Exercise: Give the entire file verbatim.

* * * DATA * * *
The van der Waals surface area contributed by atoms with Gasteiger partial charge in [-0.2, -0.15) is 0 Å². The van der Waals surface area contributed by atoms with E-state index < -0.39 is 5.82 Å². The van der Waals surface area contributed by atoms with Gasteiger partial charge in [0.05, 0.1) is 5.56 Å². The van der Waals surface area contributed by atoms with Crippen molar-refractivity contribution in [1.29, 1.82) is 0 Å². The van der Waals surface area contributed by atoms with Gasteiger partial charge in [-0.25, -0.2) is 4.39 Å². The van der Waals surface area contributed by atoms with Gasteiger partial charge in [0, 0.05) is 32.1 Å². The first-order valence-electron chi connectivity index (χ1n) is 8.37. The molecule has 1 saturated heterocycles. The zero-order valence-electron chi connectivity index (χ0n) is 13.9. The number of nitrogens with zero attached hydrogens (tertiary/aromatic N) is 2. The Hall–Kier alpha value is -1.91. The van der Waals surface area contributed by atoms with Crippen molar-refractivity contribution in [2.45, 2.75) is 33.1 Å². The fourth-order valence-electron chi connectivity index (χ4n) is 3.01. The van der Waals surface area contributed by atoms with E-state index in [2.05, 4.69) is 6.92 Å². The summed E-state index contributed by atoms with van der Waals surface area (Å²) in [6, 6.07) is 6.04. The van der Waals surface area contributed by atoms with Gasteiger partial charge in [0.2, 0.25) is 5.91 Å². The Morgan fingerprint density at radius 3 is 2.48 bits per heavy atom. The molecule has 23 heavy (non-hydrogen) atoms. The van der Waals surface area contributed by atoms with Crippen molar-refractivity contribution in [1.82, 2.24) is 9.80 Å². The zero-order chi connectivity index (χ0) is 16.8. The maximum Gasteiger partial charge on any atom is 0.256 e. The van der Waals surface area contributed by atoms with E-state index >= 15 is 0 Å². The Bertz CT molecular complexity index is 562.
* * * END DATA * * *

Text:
The van der Waals surface area contributed by atoms with Gasteiger partial charge in [-0.2, -0.15) is 0 Å². The van der Waals surface area contributed by atoms with E-state index < -0.39 is 5.82 Å². The van der Waals surface area contributed by atoms with Gasteiger partial charge in [0.05, 0.1) is 5.56 Å². The van der Waals surface area contributed by atoms with Crippen molar-refractivity contribution in [1.29, 1.82) is 0 Å². The van der Waals surface area contributed by atoms with Gasteiger partial charge in [-0.25, -0.2) is 4.39 Å². The van der Waals surface area contributed by atoms with Gasteiger partial charge in [0, 0.05) is 32.1 Å². The first-order valence-electron chi connectivity index (χ1n) is 8.37. The molecule has 1 saturated heterocycles. The zero-order valence-electron chi connectivity index (χ0n) is 13.9. The number of nitrogens with zero attached hydrogens (tertiary/aromatic N) is 2. The Hall–Kier alpha value is -1.91. The van der Waals surface area contributed by atoms with Crippen molar-refractivity contribution in [2.45, 2.75) is 33.1 Å². The fourth-order valence-electron chi connectivity index (χ4n) is 3.01. The van der Waals surface area contributed by atoms with E-state index in [2.05, 4.69) is 6.92 Å². The summed E-state index contributed by atoms with van der Waals surface area (Å²) in [6, 6.07) is 6.04. The van der Waals surface area contributed by atoms with Gasteiger partial charge in [0.2, 0.25) is 5.91 Å². The Morgan fingerprint density at radius 3 is 2.48 bits per heavy atom. The molecule has 23 heavy (non-hydrogen) atoms. The van der Waals surface area contributed by atoms with Crippen molar-refractivity contribution in [1.82, 2.24) is 9.80 Å². The zero-order chi connectivity index (χ0) is 16.8. The maximum Gasteiger partial charge on any atom is 0.256 e. The van der Waals surface area contributed by atoms with E-state index >= 15 is 0 Å². The Bertz CT molecular complexity index is 562.